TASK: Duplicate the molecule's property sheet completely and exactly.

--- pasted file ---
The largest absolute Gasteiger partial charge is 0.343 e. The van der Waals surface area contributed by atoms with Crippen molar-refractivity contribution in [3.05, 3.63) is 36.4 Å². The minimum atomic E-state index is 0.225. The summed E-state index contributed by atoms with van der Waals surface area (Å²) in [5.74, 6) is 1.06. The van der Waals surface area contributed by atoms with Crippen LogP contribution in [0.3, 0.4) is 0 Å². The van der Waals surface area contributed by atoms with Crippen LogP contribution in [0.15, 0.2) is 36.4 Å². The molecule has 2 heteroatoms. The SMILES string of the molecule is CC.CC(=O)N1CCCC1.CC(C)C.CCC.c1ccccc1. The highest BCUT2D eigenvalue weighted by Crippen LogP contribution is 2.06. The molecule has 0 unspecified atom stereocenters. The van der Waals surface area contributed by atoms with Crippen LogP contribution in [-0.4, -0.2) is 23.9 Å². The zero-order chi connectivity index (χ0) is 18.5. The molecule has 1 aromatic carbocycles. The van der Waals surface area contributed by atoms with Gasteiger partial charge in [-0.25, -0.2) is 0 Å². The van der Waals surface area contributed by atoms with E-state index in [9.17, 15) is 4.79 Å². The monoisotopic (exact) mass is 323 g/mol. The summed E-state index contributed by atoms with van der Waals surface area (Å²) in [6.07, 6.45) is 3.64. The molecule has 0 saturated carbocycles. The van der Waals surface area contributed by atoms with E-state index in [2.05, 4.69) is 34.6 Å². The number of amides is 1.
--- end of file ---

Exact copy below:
The largest absolute Gasteiger partial charge is 0.343 e. The van der Waals surface area contributed by atoms with Crippen molar-refractivity contribution in [3.05, 3.63) is 36.4 Å². The minimum atomic E-state index is 0.225. The summed E-state index contributed by atoms with van der Waals surface area (Å²) in [5.74, 6) is 1.06. The van der Waals surface area contributed by atoms with Crippen LogP contribution in [0.3, 0.4) is 0 Å². The van der Waals surface area contributed by atoms with Crippen LogP contribution in [0.15, 0.2) is 36.4 Å². The molecule has 2 heteroatoms. The SMILES string of the molecule is CC.CC(=O)N1CCCC1.CC(C)C.CCC.c1ccccc1. The highest BCUT2D eigenvalue weighted by Crippen LogP contribution is 2.06. The molecule has 0 unspecified atom stereocenters. The van der Waals surface area contributed by atoms with Crippen LogP contribution in [-0.4, -0.2) is 23.9 Å². The zero-order chi connectivity index (χ0) is 18.5. The molecule has 1 aromatic carbocycles. The van der Waals surface area contributed by atoms with Gasteiger partial charge in [-0.25, -0.2) is 0 Å². The van der Waals surface area contributed by atoms with E-state index in [9.17, 15) is 4.79 Å². The monoisotopic (exact) mass is 323 g/mol. The summed E-state index contributed by atoms with van der Waals surface area (Å²) in [6.07, 6.45) is 3.64. The molecule has 0 saturated carbocycles. The van der Waals surface area contributed by atoms with E-state index in [2.05, 4.69) is 34.6 Å². The number of amides is 1.